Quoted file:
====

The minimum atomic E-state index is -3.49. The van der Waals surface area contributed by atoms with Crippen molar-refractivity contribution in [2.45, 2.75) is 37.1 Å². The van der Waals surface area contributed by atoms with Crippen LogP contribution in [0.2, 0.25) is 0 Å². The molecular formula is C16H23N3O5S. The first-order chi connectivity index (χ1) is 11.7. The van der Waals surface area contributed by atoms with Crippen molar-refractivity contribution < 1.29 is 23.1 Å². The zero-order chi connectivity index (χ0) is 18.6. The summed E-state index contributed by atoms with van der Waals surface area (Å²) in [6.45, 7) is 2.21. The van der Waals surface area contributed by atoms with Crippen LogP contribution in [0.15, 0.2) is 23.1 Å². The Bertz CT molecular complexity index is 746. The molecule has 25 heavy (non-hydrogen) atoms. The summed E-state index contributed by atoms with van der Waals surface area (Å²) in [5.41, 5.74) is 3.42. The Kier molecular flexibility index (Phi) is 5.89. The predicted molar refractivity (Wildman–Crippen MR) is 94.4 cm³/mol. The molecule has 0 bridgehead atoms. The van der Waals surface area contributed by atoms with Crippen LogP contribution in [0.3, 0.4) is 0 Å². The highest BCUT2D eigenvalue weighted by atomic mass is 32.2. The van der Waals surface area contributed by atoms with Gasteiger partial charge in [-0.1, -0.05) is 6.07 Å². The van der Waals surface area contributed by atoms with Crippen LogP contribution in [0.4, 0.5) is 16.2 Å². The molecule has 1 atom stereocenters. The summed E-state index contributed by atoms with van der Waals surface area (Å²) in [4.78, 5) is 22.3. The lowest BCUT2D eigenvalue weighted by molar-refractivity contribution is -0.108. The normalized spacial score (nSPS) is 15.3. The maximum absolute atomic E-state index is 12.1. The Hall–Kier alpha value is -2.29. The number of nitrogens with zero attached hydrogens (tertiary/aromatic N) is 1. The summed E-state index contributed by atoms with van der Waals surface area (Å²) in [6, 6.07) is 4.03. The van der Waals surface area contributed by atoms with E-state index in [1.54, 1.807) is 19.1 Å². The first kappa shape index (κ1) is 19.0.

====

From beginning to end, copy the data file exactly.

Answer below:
The minimum atomic E-state index is -3.49. The van der Waals surface area contributed by atoms with Crippen molar-refractivity contribution in [2.45, 2.75) is 37.1 Å². The van der Waals surface area contributed by atoms with Crippen LogP contribution in [0.2, 0.25) is 0 Å². The molecular formula is C16H23N3O5S. The first-order chi connectivity index (χ1) is 11.7. The van der Waals surface area contributed by atoms with Crippen molar-refractivity contribution < 1.29 is 23.1 Å². The zero-order chi connectivity index (χ0) is 18.6. The summed E-state index contributed by atoms with van der Waals surface area (Å²) in [6.45, 7) is 2.21. The van der Waals surface area contributed by atoms with Crippen LogP contribution in [0.15, 0.2) is 23.1 Å². The Bertz CT molecular complexity index is 746. The molecule has 25 heavy (non-hydrogen) atoms. The summed E-state index contributed by atoms with van der Waals surface area (Å²) in [5.41, 5.74) is 3.42. The Kier molecular flexibility index (Phi) is 5.89. The predicted molar refractivity (Wildman–Crippen MR) is 94.4 cm³/mol. The molecule has 0 bridgehead atoms. The van der Waals surface area contributed by atoms with Crippen LogP contribution in [0.3, 0.4) is 0 Å². The highest BCUT2D eigenvalue weighted by atomic mass is 32.2. The van der Waals surface area contributed by atoms with Gasteiger partial charge in [-0.1, -0.05) is 6.07 Å². The van der Waals surface area contributed by atoms with Crippen LogP contribution in [0.4, 0.5) is 16.2 Å². The molecule has 1 atom stereocenters. The summed E-state index contributed by atoms with van der Waals surface area (Å²) in [4.78, 5) is 22.3. The lowest BCUT2D eigenvalue weighted by molar-refractivity contribution is -0.108. The normalized spacial score (nSPS) is 15.3. The maximum absolute atomic E-state index is 12.1. The Hall–Kier alpha value is -2.29. The number of nitrogens with zero attached hydrogens (tertiary/aromatic N) is 1. The summed E-state index contributed by atoms with van der Waals surface area (Å²) in [6, 6.07) is 4.03. The van der Waals surface area contributed by atoms with E-state index in [1.54, 1.807) is 19.1 Å². The first kappa shape index (κ1) is 19.0.